Design and Technology forms one of the core subjects here at Shireland. We prepare our students with the transferable skills needed to be successful, well-rounded members of society. We break down our curriculum to support our learners with the skills and knowledge they need to see the world beyond the classroom and become part of the exciting developments that exist within the world of work. In 2017 the CBI identified a perfect storm, with people entering the workplace lacking essential STEM skills, this was reaffirmed in 2021 as we entered a post pandemic UK. Knowing that we have a labour market lacking in these skills, and the potential to build a unique opportunity here at Shireland, we established ‘Design for all’ whereby all our students take a qualification in Product Design at GCSE. We are always expanding and looking to develop our incredible links with external institutions. In the last year alone, we have continued to develop working relationships with Highways England, Trend, HME and Birmingham City University; providing our pupils with real life experimental learning opportunities that go way beyond the classroom setting.
WHAT IS COVERED IN
In Year 7, we introduce the world of Design and Technology, where pupils are invited to decipher real life problems and briefs and create exciting outcomes. Each project highlights specific skills and knowledge so that in each scheme, they gain new skills and knowledge.
Year 7 also have aspects of Design and Technology covered within the L4L thematic curriculum.
Year 7 L4L Themes:
Students use a variety of fabric mediums to make a monster which is sewn using a range of skills from hand stitch including applique to the use of a sewing machine.
They explore design ideation and development, material research, and importantly an understanding of basic health and safety. They also learn about how to design for a specific user and need.
Intro to CAD (Computer Aided Design)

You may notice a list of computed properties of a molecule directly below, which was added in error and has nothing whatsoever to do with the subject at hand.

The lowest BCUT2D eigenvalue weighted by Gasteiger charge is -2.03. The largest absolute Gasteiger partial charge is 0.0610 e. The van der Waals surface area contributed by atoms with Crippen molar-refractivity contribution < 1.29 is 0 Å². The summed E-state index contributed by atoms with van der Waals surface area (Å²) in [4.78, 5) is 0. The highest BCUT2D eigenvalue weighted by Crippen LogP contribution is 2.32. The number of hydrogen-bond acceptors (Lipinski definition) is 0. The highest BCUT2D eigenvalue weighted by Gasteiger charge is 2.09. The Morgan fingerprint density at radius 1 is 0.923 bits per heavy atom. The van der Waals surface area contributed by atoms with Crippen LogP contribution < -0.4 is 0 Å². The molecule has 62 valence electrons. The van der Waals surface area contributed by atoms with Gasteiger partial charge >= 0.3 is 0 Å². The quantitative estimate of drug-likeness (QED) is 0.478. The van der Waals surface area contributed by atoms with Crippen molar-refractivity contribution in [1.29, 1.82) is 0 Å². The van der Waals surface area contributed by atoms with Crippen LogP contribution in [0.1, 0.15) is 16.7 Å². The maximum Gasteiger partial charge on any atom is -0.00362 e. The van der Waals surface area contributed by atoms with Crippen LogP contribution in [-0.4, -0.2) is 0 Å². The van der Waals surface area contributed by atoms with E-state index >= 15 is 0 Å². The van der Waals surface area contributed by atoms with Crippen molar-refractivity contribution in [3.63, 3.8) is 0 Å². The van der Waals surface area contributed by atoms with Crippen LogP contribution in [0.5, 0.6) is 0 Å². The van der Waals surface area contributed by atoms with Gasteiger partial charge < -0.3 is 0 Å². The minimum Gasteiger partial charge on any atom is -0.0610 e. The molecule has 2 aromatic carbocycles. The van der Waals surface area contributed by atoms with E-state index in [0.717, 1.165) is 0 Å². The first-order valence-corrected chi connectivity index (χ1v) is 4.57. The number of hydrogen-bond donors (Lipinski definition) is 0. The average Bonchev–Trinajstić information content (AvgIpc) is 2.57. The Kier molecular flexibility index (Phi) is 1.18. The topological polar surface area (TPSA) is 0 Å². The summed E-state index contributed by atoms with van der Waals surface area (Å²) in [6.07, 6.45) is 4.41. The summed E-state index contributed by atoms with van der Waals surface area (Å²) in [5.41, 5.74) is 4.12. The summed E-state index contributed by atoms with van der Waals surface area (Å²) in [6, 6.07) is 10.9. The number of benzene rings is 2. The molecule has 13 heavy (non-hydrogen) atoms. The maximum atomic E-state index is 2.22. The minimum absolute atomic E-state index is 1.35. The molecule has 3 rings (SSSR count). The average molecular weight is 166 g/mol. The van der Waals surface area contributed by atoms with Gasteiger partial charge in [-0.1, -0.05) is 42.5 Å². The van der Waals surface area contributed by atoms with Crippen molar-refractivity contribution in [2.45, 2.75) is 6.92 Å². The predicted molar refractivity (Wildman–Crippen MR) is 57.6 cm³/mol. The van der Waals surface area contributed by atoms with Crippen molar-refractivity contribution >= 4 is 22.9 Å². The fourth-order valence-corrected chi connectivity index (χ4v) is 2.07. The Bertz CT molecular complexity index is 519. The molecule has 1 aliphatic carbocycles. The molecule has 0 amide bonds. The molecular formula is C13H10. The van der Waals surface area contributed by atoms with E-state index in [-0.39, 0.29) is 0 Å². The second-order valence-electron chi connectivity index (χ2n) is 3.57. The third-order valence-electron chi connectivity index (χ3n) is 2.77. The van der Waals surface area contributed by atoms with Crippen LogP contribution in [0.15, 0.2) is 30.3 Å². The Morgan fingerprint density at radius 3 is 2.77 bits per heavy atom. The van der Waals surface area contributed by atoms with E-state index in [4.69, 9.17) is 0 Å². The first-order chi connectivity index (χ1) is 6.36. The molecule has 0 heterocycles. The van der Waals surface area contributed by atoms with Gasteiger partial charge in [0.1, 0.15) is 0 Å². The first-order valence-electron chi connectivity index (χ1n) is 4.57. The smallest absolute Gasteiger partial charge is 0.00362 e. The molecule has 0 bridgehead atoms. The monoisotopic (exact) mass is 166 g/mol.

In the growing technological world, students explore how CAD CAM is used both in the classroom and the design industry. Students get their first taste of software and accompanying machinery (laser cutters and 3D printers), and will hone their designing skills, their CAD skills and their modelling skills.
We build upon the skills initially learnt in Year 7 and continue to develop and delve into the designing world. Pupils have the opportunity to learn new key knowledge principals and support this with exciting technical practical sessions.
Year 8 also have aspects of Design and Technology covered within the L4L thematic curriculum.
Year 8 L4L Themes:
- Grand Designs
Pewter Jewellery Project
Students focus on Art Deco as a design movement and are tasked with designing a piece of jewellery cast from pewter. In this unit students are provided with an opportunity to use the brazing hearths and heating equipment capable of melting metals at 700 degrees Celsius.
Students are introduced to the world of Graphics, where they are challenged to redesign traditional board games for a modern market. Predominantly focused on board design and development, including the packaging, counters and the rules, pupils get to try out product testing in this project too.
Bag for Life Project
Tasked with designing a sustainable textile bag, students will design and manufacture a portable bag for life, learning techniques from the world of textiles including sewing, hand stitching, applique and even heat pressing.
The last step in our KS3 curriculum, this year is about mastering the skills needed to be a successful DT student. We split the year into 2 projects; with opportunity to develop their own mini portfolio of work from research to concept ideas and manufacturing through to outcome and evaluations.